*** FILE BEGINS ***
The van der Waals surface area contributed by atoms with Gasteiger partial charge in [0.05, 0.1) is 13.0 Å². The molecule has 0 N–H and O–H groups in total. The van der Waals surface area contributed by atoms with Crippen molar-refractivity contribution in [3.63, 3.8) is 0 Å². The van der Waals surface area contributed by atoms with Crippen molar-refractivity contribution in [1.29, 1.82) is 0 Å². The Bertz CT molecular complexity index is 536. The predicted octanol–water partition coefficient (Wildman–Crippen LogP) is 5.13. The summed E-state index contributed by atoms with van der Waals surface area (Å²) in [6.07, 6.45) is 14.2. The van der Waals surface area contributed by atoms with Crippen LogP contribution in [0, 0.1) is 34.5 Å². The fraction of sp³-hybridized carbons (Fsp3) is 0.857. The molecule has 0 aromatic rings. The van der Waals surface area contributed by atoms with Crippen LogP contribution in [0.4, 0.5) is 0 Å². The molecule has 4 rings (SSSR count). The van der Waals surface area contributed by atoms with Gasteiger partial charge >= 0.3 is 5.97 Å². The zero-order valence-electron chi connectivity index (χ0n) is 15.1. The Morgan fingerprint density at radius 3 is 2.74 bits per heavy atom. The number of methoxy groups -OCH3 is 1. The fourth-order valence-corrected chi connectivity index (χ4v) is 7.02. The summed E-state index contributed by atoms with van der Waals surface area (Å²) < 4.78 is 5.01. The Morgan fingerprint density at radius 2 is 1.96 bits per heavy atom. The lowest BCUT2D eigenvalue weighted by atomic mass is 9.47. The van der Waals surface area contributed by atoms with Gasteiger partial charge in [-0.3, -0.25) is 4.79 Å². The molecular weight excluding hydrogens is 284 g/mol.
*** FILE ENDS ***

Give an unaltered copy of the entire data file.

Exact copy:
The van der Waals surface area contributed by atoms with Gasteiger partial charge in [0.05, 0.1) is 13.0 Å². The molecule has 0 N–H and O–H groups in total. The van der Waals surface area contributed by atoms with Crippen molar-refractivity contribution in [3.63, 3.8) is 0 Å². The van der Waals surface area contributed by atoms with Crippen molar-refractivity contribution in [1.29, 1.82) is 0 Å². The Bertz CT molecular complexity index is 536. The predicted octanol–water partition coefficient (Wildman–Crippen LogP) is 5.13. The summed E-state index contributed by atoms with van der Waals surface area (Å²) in [6.07, 6.45) is 14.2. The van der Waals surface area contributed by atoms with Crippen LogP contribution in [0, 0.1) is 34.5 Å². The fraction of sp³-hybridized carbons (Fsp3) is 0.857. The molecule has 0 aromatic rings. The van der Waals surface area contributed by atoms with Crippen LogP contribution in [0.4, 0.5) is 0 Å². The molecule has 4 rings (SSSR count). The van der Waals surface area contributed by atoms with Gasteiger partial charge >= 0.3 is 5.97 Å². The zero-order valence-electron chi connectivity index (χ0n) is 15.1. The Morgan fingerprint density at radius 3 is 2.74 bits per heavy atom. The number of methoxy groups -OCH3 is 1. The fourth-order valence-corrected chi connectivity index (χ4v) is 7.02. The summed E-state index contributed by atoms with van der Waals surface area (Å²) < 4.78 is 5.01. The Morgan fingerprint density at radius 2 is 1.96 bits per heavy atom. The lowest BCUT2D eigenvalue weighted by atomic mass is 9.47. The van der Waals surface area contributed by atoms with Gasteiger partial charge in [-0.3, -0.25) is 4.79 Å². The molecular weight excluding hydrogens is 284 g/mol.